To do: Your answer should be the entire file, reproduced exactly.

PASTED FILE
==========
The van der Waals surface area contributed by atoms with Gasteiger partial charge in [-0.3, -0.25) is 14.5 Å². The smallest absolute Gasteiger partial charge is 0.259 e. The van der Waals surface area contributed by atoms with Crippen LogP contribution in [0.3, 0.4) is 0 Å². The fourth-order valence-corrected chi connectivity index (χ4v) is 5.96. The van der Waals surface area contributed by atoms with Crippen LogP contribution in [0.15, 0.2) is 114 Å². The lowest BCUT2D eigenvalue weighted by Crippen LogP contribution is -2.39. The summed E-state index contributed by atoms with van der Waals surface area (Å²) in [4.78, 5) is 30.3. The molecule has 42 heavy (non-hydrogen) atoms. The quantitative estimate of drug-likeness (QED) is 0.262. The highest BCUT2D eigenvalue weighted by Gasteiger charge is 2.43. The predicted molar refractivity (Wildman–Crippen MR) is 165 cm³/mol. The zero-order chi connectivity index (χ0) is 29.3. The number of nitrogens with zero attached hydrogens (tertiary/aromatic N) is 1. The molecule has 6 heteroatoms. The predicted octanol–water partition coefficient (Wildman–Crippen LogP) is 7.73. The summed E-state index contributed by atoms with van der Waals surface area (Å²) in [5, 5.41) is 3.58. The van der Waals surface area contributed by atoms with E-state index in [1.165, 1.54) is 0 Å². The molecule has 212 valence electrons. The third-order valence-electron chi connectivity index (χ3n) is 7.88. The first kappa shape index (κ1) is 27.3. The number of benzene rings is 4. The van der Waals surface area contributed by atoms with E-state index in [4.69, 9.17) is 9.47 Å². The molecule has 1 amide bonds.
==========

The van der Waals surface area contributed by atoms with Gasteiger partial charge in [-0.3, -0.25) is 14.5 Å². The smallest absolute Gasteiger partial charge is 0.259 e. The van der Waals surface area contributed by atoms with Crippen LogP contribution in [0.3, 0.4) is 0 Å². The fourth-order valence-corrected chi connectivity index (χ4v) is 5.96. The van der Waals surface area contributed by atoms with Crippen LogP contribution in [0.15, 0.2) is 114 Å². The lowest BCUT2D eigenvalue weighted by Crippen LogP contribution is -2.39. The summed E-state index contributed by atoms with van der Waals surface area (Å²) in [4.78, 5) is 30.3. The molecule has 42 heavy (non-hydrogen) atoms. The quantitative estimate of drug-likeness (QED) is 0.262. The highest BCUT2D eigenvalue weighted by Gasteiger charge is 2.43. The predicted molar refractivity (Wildman–Crippen MR) is 165 cm³/mol. The zero-order chi connectivity index (χ0) is 29.3. The number of nitrogens with zero attached hydrogens (tertiary/aromatic N) is 1. The molecule has 6 heteroatoms. The predicted octanol–water partition coefficient (Wildman–Crippen LogP) is 7.73. The summed E-state index contributed by atoms with van der Waals surface area (Å²) in [5, 5.41) is 3.58. The van der Waals surface area contributed by atoms with E-state index in [1.165, 1.54) is 0 Å². The molecule has 212 valence electrons. The third-order valence-electron chi connectivity index (χ3n) is 7.88. The first kappa shape index (κ1) is 27.3. The number of benzene rings is 4. The van der Waals surface area contributed by atoms with E-state index in [4.69, 9.17) is 9.47 Å². The molecule has 1 amide bonds.